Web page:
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A California Highway Patrol officer testified Monday that a man who plowed into the back of another car on Highway 101 north of Santa Rosa about three years ago, killing five of its occupants, failed a field sobriety test and displayed other physical signs that he was on drugs.

Although a breath test performed at the scene showed Ryan Karr, 28, of Windsor, had not been drinking, he was unable to keep his balance, did not count correctly, had "glossy eyes," and seemed preoccupied with damage to his car moments after the victims burned to death in their Honda Civic in front of him, Officer Heather Bushey said.

Her testimony detailing Karr's condition moments after the crash that killed a mother, grandmother, two aunts, a boy and severely burned another child opened the trial Monday to decide if Karr was impaired and negligent, allegations his attorney strongly denied.

Karr is charged with five felony and five misdemeanor counts each of vehicular manslaughter and a count of driving under the influence of drugs in the Jan. 19, 2007 crash that killed Windsor residents Maria Lopez Camacho, 54; Edith Carlos Medina, 23, her son, Fernando Carlos, 7; Almadelia Mendera-Basurto, 16; and Carmina Solorio, 23, of Mexico.

Medina's other son, then-4-year-old Christian Flores Carlos, survived with serious burns but lost an arm and leg.

The case hinges on whether Karr's driving was impaired by drugs. If jurors decide it was, he could be convicted of the felonies and receive more than 6 years in state prison. If not, Karr still faces the lesser misdemeanor charges which do not carry prison sentences.

Bushey said her suspicions during the field sobriety test were later confirmed by a blood test that showed Karr had trace amounts of cocaine and marijuana in his system.

"I felt he was showing signs of impairment," Bushey said. "His demeanor, his eyes ... and the way he performed under testing were as if he was under the influence."

Jurors began hearing the case Monday even as Sonoma County was reeling from another five-person fatality that happened Saturday night near Lakeville Highway and Highway 37.

In the latest crash, a family of four from Sonoma died when a 19-year-old Lakeport man struck their minivan in a sports car. He died later at a local hospital.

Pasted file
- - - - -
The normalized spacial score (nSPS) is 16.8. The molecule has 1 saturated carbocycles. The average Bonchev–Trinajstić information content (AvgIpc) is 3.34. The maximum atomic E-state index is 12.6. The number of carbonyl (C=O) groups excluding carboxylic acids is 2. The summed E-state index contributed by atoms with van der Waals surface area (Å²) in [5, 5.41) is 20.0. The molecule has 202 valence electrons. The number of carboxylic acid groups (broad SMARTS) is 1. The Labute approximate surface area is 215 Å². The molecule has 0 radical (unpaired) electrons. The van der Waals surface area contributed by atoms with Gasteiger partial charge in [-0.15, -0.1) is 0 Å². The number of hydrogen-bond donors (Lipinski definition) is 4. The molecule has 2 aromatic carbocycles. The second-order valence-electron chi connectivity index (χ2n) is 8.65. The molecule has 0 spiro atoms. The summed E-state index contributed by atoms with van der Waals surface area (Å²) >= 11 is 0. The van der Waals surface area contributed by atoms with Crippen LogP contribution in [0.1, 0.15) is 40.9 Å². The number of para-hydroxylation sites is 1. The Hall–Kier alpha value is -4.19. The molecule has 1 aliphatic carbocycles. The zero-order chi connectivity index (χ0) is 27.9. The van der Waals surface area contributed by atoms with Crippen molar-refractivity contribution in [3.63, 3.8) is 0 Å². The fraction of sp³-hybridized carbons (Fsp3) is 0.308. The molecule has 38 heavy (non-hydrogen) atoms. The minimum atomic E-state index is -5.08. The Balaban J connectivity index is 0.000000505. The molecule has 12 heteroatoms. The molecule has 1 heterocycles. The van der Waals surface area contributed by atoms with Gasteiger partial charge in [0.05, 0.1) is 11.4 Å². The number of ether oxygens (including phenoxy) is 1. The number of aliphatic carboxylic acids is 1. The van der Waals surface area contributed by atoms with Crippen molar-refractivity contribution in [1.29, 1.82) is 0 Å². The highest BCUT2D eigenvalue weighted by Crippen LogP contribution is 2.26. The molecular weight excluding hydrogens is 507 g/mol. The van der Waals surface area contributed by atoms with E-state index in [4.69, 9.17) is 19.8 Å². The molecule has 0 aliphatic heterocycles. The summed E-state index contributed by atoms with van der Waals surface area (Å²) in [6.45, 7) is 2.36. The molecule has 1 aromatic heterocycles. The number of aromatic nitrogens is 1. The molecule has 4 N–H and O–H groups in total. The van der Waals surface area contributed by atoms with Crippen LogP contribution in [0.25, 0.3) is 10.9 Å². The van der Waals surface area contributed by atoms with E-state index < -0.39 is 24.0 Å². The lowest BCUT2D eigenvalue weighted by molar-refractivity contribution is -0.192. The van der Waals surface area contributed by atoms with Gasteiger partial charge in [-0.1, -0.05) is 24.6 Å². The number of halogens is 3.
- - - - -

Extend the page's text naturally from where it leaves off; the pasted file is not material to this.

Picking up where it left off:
It also comes two days before a judge is expected to issue a new sentence for a Central Valley teenager convicted of killing one man and leaving another in a coma in a 2008 drunken driving crash near Cotati. Dylan Morse, 19, who was initially sentenced to 12 years in state prison, could receive a reduced penalty Wednesday.

In Karr's case, Deputy District Attorney Victoria Shanahan said the crash was "not an accident but an inevitability."

She described witness accounts of Karr speeding up to 70 mph through rush-hour traffic and slamming into the back of the family's stopped Honda. The car burst into flames, trapping at least four people inside.

As other drivers tried to rescue them, Karr, who received only minor injuries, stood beside his Mitsubishi Eclipse, fretting on a cell phone about damage to his car, Shanahan said.

When Officer Bushey arrived, Karr did poorly on a field sobriety test and gave a blood sample which showed he had consumed pot or coke within 4 to 8 hours of the crash, Shanahan said. A search of his car turned up a marijuana pipe, she said.

"He was under the influence of those substances," Shanahan said.

But Karr's lawyer, Andy Martinez, said Karr was not under the influence of drugs and asked jurors to clear him of felony charges. A state toxicologist testified at a preliminary hearing that the trace amounts of cocaine and pot in his system would not have affected his driving, he said.

On cross-examination, he asked Bushey why she didn't arrest Karr at the scene if she thought he was impaired and why it took her office more than 10 months to file a final accident report with prosecutors.

"This was not a normal situation," Bushey said.

Martinez said shock likely had the greatest bearing on Karr's performance in the sobriety test. He suggested his eyes may have become watery from crying.

Bushey, an officer for more than six years, conceded the gruesome crash was overwhelming to her. She took a weeks-long leave of absence afterward, she testified.

"Did you know what he was feeling? Did you know what was inside his head?" Martinez asked. "Did you know if he saw people inside the car who were burning? Did you know if he tried to help?"

The trial continues this week.